Although Alaska’s tuberculosis infection rate is the nation’s highest, the state health department is proposing ending routine screenings of all schoolchildren for the disease.
The suggested change is in a public notice published on the Alaska Department of Health and Social Services website. Health specialists say the proposed shift is a way of aligning better with federal guidance and making disease detection more efficient.
Dr. Benjamin Westley, an infectious disease physician in Anchorage who regularly treats patients for TB, said in an interview that the proposed change seemed “quite appropriate,” and a reflection of a shift that has already been happening statewide for several years.
“Frankly, school screening just is not a good way of finding TB cases,” Westley said. “In the 10 years I’ve been (in Alaska), I’m not aware of any cases of active tuberculosis that have been identified through school screening.
“The effective way to do screenings is to screen kids that are at some increased risk of tuberculosis,” he added.
That’s because “it is low-yield, an inefficient use of resources, and may result in an unacceptable rate of false positive tests,” wrote Michelle Rothoff, a medical epidemiologist with the Alaska Division of Public Health, in a document sent in response to emailed questions about the proposed change.
“A more targeted approach is recommended,” she wrote. “Most children in Alaska do not have risk factors for TB.”
Tuberculosis is one of the world’s oldest infectious diseases and is still a leading cause of infectious death worldwide, killing more than a million people a year. TB spreads through the air when a person with active TB coughs, sneezes or talks.
Symptoms of active TB include a cough that lasts more than three weeks, a fever, night sweats, weight loss and coughing up blood.
The majority of people with TB have a latent, noncontagious form of the disease and can go decades without symptoms. Experts say the public health goal is to identify latent cases, which are far cheaper and easier to treat than active TB is.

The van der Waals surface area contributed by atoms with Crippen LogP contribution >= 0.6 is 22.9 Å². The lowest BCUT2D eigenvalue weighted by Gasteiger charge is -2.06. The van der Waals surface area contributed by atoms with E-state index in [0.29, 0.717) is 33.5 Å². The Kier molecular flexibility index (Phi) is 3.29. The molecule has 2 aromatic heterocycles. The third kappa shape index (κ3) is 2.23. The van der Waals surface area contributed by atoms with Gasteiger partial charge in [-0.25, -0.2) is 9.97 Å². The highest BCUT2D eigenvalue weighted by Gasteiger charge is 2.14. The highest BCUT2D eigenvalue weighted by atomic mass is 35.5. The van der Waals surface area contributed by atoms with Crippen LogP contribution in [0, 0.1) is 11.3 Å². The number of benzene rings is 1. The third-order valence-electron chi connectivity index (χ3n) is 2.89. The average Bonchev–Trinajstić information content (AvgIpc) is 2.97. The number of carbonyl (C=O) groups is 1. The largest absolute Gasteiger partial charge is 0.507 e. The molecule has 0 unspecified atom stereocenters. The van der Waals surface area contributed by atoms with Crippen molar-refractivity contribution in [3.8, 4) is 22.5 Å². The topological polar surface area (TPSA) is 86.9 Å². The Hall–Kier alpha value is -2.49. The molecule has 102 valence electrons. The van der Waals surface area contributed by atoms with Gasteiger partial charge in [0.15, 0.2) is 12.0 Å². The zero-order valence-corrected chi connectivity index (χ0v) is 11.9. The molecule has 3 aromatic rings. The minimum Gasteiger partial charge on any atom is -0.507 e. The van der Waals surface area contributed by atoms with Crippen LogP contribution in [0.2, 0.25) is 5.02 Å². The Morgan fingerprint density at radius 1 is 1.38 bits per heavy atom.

Alaska has long had one of the highest rates of tuberculosis infection in the country. In 2020, the state recorded the nation’s highest rate of tuberculosis infections for the second consecutive year, with 58 documented cases, according to a federal report released in March.
Although the nation as a whole saw a 20% reduction in the incidence of TB last year, Alaska’s rate remained as high in 2020 as it was in 2019, at 7.9 cases per 100,000 people, the report from the CDC indicates.
High rates in the southwestern and northern regions of the state “are still due in part to the lingering effects of high historic rates,” Rothoff said in a March statement.
In Alaska’s most populous cities, the prevalence of TB is low. According to Westley, there’s an increased risk of false positives “if you test people who have virtually no chance of having tuberculosis.”
TB skin tests aren’t perfect, Westley said, and “an argument can be made that one could cause as much hassle and harm and costs than any benefit when there’s such a low prevalence” in many Alaska communities.
In the Yukon-Kuskokwim Delta, a spokesperson from the region’s tribal health organization said in an email that the proposed changes appeared to match statewide best practices.
“In areas of high disease prevalence, or in an environment of an outbreak, universal testing may uncover some previously unknown cases,” wrote Tiffany Zulkosky, Yukon-Kuskokwim Health Corp. spokeswoman. “However, that discovery can also be accomplished through contact tracing, targeted testing, and village sweeps. Our understanding is that currently children are screened by symptoms and as part of case investigations,” she wrote.
The proposed change “appears to be bringing into alignment the standards of practice that have been announced and in place for a couple of years,” she added.